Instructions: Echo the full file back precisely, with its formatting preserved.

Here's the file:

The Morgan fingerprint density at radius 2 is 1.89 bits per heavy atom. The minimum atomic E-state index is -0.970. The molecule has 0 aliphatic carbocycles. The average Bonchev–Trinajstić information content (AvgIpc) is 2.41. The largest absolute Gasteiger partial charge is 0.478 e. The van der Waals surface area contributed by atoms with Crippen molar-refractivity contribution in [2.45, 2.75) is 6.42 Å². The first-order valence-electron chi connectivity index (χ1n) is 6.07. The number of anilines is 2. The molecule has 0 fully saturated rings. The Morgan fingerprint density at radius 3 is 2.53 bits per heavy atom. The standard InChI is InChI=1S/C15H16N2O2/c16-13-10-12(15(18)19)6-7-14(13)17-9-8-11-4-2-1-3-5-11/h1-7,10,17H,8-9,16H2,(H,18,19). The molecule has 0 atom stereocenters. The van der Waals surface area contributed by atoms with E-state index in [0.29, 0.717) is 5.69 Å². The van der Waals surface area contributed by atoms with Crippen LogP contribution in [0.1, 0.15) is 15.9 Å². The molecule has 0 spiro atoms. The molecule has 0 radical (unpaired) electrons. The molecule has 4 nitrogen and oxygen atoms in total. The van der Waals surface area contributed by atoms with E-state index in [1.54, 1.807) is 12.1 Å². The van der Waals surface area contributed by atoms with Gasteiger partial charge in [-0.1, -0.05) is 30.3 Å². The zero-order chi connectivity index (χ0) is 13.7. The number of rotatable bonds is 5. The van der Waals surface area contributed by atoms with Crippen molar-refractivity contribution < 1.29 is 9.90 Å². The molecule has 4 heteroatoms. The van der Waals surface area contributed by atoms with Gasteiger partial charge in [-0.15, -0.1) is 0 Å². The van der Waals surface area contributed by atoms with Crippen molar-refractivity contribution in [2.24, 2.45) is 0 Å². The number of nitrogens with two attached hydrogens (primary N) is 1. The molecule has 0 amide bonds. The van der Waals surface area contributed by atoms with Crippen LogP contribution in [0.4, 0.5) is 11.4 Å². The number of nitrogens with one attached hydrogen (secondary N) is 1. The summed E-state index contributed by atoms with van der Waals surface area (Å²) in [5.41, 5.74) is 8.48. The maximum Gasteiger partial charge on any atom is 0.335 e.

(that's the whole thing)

The Morgan fingerprint density at radius 2 is 1.89 bits per heavy atom. The minimum atomic E-state index is -0.970. The molecule has 0 aliphatic carbocycles. The average Bonchev–Trinajstić information content (AvgIpc) is 2.41. The largest absolute Gasteiger partial charge is 0.478 e. The van der Waals surface area contributed by atoms with Crippen molar-refractivity contribution in [2.45, 2.75) is 6.42 Å². The first-order valence-electron chi connectivity index (χ1n) is 6.07. The number of anilines is 2. The molecule has 0 fully saturated rings. The Morgan fingerprint density at radius 3 is 2.53 bits per heavy atom. The standard InChI is InChI=1S/C15H16N2O2/c16-13-10-12(15(18)19)6-7-14(13)17-9-8-11-4-2-1-3-5-11/h1-7,10,17H,8-9,16H2,(H,18,19). The molecule has 0 atom stereocenters. The van der Waals surface area contributed by atoms with E-state index in [0.29, 0.717) is 5.69 Å². The van der Waals surface area contributed by atoms with Crippen LogP contribution in [0.1, 0.15) is 15.9 Å². The molecule has 0 spiro atoms. The molecule has 0 radical (unpaired) electrons. The molecule has 4 nitrogen and oxygen atoms in total. The van der Waals surface area contributed by atoms with E-state index in [1.54, 1.807) is 12.1 Å². The van der Waals surface area contributed by atoms with Gasteiger partial charge in [-0.1, -0.05) is 30.3 Å². The zero-order chi connectivity index (χ0) is 13.7. The number of rotatable bonds is 5. The van der Waals surface area contributed by atoms with Crippen molar-refractivity contribution < 1.29 is 9.90 Å². The molecule has 4 heteroatoms. The van der Waals surface area contributed by atoms with Gasteiger partial charge in [-0.15, -0.1) is 0 Å². The van der Waals surface area contributed by atoms with Crippen molar-refractivity contribution in [2.24, 2.45) is 0 Å². The number of nitrogens with two attached hydrogens (primary N) is 1. The molecule has 0 amide bonds. The van der Waals surface area contributed by atoms with Crippen LogP contribution in [0.4, 0.5) is 11.4 Å². The number of nitrogens with one attached hydrogen (secondary N) is 1. The summed E-state index contributed by atoms with van der Waals surface area (Å²) in [5.41, 5.74) is 8.48. The maximum Gasteiger partial charge on any atom is 0.335 e.